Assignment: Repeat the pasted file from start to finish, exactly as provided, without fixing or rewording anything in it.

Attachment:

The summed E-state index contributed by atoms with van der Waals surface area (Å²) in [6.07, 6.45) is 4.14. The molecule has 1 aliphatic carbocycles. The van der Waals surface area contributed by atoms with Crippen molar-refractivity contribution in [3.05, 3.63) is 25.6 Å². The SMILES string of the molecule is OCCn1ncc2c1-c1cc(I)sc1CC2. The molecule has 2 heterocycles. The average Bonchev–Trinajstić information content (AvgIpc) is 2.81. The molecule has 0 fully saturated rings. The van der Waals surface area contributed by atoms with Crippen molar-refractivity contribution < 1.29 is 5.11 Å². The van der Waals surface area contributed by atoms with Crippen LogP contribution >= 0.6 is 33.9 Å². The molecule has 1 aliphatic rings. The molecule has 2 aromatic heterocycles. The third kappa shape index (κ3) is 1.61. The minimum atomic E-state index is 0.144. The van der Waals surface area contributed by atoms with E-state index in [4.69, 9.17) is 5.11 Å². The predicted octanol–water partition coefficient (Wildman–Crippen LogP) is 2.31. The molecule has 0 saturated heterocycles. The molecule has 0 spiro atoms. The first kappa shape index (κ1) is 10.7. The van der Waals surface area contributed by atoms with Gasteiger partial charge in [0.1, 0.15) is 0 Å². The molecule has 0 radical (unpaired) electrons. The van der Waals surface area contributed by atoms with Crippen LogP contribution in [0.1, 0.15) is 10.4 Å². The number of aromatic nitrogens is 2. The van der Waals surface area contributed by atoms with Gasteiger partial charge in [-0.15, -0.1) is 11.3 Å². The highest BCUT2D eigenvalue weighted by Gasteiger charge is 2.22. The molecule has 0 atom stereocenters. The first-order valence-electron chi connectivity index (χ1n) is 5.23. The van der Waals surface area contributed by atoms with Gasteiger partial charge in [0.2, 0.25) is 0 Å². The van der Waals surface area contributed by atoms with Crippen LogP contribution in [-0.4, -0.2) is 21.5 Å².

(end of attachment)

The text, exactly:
The summed E-state index contributed by atoms with van der Waals surface area (Å²) in [6.07, 6.45) is 4.14. The molecule has 1 aliphatic carbocycles. The van der Waals surface area contributed by atoms with Crippen molar-refractivity contribution in [3.05, 3.63) is 25.6 Å². The SMILES string of the molecule is OCCn1ncc2c1-c1cc(I)sc1CC2. The molecule has 2 heterocycles. The average Bonchev–Trinajstić information content (AvgIpc) is 2.81. The molecule has 0 fully saturated rings. The van der Waals surface area contributed by atoms with Crippen molar-refractivity contribution < 1.29 is 5.11 Å². The van der Waals surface area contributed by atoms with Crippen LogP contribution >= 0.6 is 33.9 Å². The molecule has 1 aliphatic rings. The molecule has 2 aromatic heterocycles. The third kappa shape index (κ3) is 1.61. The minimum atomic E-state index is 0.144. The van der Waals surface area contributed by atoms with E-state index in [4.69, 9.17) is 5.11 Å². The predicted octanol–water partition coefficient (Wildman–Crippen LogP) is 2.31. The molecule has 0 saturated heterocycles. The molecule has 0 spiro atoms. The first kappa shape index (κ1) is 10.7. The van der Waals surface area contributed by atoms with Gasteiger partial charge in [0.1, 0.15) is 0 Å². The molecule has 0 radical (unpaired) electrons. The van der Waals surface area contributed by atoms with Crippen LogP contribution in [0.1, 0.15) is 10.4 Å². The number of aromatic nitrogens is 2. The van der Waals surface area contributed by atoms with Gasteiger partial charge in [-0.15, -0.1) is 11.3 Å². The highest BCUT2D eigenvalue weighted by Gasteiger charge is 2.22. The molecule has 0 atom stereocenters. The first-order valence-electron chi connectivity index (χ1n) is 5.23. The van der Waals surface area contributed by atoms with Gasteiger partial charge in [0.2, 0.25) is 0 Å². The van der Waals surface area contributed by atoms with Crippen LogP contribution in [-0.4, -0.2) is 21.5 Å².